No, it cannot be described as an Un-Christian activity, the reverse in fact. So what about the suggestion that we hide behind false identities because we all use nicknames? Well there's a simple answer to that one. While I may be known as "eagles" on the channels I frequent, rather than Richard Ashton, my true identity is not in either.
My true identity is that of a son of God, who has been adopted into God's great family. In this life I was born to a Mr and Mrs Ashton who gave me the name of Richard. I'm sure that God has His own name for me, too, in the same way as I have been referred to by many through my life.
I am 'poppa' to several grandchildren. My military service number was seven digits long. I had a combination of letters and numerals when I was a Ham Radio Operator - VK5DQ. My internet service provider knows me by the userid portion of my email address. My bank knows me by an eight digit number. The Social Security department knows me by a nine digit number, as does the taxation department.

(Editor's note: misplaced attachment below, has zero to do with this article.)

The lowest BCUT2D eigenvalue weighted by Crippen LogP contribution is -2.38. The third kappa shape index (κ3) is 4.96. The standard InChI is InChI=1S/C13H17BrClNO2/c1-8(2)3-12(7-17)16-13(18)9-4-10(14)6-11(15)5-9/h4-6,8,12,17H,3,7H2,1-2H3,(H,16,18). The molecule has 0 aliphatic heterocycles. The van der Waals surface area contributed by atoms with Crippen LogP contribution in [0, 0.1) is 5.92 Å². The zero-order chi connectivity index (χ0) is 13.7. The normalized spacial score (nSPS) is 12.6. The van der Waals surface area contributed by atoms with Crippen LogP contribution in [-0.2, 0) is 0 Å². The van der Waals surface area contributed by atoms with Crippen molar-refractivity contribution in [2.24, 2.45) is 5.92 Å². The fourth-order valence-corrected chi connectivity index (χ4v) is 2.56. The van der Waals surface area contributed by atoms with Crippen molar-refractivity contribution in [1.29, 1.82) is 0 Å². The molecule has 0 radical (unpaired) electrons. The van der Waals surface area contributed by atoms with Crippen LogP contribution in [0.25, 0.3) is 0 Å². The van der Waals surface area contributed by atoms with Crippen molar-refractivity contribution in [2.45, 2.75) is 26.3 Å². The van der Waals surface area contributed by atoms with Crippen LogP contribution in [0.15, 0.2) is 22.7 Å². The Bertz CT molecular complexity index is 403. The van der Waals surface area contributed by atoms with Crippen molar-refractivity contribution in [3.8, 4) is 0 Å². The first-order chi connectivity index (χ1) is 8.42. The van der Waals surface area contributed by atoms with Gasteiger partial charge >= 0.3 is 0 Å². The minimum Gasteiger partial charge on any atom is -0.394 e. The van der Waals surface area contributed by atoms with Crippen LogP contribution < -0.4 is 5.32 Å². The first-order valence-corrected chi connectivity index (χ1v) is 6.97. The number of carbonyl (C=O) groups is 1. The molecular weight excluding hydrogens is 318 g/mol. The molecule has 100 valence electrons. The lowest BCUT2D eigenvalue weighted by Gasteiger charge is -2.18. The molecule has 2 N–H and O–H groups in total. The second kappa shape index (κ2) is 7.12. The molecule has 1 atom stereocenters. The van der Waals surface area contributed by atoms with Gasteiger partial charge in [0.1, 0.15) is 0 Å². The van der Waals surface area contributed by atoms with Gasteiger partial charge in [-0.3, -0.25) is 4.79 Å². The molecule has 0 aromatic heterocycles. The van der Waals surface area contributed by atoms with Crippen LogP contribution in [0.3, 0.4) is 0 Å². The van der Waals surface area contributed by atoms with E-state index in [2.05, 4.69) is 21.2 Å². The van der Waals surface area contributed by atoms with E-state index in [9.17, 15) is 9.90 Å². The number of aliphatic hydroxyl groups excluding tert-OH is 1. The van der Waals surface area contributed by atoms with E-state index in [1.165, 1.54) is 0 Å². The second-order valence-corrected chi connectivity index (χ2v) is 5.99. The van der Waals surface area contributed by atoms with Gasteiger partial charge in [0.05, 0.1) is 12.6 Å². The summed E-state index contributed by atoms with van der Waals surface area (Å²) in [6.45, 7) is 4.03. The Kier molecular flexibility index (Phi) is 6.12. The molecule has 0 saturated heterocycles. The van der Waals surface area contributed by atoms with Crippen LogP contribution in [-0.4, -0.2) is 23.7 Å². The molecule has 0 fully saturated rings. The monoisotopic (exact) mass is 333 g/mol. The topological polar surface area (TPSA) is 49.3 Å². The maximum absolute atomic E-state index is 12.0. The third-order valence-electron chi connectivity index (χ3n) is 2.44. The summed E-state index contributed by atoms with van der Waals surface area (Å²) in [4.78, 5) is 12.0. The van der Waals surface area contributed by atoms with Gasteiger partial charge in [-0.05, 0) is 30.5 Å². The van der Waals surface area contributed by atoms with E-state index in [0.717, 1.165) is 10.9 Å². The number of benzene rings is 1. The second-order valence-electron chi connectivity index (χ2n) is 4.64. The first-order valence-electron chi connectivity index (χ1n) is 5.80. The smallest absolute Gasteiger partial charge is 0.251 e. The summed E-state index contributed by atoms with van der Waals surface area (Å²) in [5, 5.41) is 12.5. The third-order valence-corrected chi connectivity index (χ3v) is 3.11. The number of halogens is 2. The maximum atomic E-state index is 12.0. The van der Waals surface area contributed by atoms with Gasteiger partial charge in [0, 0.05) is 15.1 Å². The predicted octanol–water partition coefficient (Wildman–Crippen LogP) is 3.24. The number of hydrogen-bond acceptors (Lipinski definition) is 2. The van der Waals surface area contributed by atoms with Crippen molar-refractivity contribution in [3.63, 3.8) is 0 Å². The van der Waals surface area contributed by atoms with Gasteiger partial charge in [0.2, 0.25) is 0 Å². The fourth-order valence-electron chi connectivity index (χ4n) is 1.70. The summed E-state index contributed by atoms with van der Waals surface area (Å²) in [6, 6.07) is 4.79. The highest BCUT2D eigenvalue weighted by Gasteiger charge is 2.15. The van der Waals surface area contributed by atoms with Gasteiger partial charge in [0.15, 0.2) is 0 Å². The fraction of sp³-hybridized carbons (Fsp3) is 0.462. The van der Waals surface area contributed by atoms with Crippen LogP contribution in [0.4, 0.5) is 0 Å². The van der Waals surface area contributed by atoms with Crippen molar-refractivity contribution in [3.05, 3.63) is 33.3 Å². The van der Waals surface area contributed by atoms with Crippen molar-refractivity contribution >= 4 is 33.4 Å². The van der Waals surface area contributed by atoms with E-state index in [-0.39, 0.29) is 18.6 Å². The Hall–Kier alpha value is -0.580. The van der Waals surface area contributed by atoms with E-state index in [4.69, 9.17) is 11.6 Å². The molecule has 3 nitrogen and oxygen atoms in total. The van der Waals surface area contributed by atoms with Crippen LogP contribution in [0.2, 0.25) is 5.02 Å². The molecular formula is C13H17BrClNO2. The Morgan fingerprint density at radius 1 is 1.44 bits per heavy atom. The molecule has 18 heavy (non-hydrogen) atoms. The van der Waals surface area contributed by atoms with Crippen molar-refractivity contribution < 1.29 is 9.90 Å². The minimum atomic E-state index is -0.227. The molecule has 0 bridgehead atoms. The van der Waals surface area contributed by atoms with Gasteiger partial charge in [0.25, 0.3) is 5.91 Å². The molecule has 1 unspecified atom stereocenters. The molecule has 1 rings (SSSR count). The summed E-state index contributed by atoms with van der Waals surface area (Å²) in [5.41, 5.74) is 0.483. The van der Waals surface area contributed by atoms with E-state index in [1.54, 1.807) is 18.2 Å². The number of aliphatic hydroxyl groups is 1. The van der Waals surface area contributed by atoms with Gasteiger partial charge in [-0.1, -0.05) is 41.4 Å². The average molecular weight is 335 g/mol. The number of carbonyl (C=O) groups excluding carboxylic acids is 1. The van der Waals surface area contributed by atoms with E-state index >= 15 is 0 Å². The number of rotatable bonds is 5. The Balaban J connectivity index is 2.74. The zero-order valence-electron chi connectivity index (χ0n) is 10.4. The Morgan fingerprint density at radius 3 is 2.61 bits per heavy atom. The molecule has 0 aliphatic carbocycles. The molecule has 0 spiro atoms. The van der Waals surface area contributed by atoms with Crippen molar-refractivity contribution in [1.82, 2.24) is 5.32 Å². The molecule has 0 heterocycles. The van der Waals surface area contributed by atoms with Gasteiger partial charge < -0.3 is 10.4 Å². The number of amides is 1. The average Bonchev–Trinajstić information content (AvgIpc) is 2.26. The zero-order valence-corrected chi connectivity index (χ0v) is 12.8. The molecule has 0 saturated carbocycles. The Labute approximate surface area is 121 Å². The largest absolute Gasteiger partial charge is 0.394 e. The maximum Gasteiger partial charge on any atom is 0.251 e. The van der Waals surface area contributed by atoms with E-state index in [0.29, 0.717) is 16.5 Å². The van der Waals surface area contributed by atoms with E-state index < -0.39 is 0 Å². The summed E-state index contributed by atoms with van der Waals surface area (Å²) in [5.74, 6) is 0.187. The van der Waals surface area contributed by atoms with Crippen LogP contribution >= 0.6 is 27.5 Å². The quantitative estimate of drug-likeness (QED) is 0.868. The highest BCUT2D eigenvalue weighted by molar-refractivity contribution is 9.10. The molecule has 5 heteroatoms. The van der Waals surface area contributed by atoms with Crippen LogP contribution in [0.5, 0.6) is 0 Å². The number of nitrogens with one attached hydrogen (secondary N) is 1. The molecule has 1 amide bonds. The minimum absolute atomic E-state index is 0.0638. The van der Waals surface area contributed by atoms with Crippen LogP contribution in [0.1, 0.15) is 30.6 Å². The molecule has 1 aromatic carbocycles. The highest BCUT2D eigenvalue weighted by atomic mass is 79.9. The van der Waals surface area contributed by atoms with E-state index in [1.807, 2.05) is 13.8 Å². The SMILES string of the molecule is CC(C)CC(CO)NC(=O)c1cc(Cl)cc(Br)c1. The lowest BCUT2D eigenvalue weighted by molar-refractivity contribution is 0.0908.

So what is a nick, then? Purely a means of identifying me to those with whom I associate in chats. You get to know, understand, and appreciate the strengths and weaknesses of those with whom you communicate, whether in 2-way radio communications, across the desk at work or school, or in front of your chat terminal. We are people who relate with each other. Sometimes some of us exagerate things, just like we do in real life.
Concluding then, why wouldn't we be better off just talking to 'real' people, face-to-face? It is a strange thing, but in this age of sophisticated living, it is possible to reach many people who need help just as much, who would not in all probability make contact in a more 'usual' way.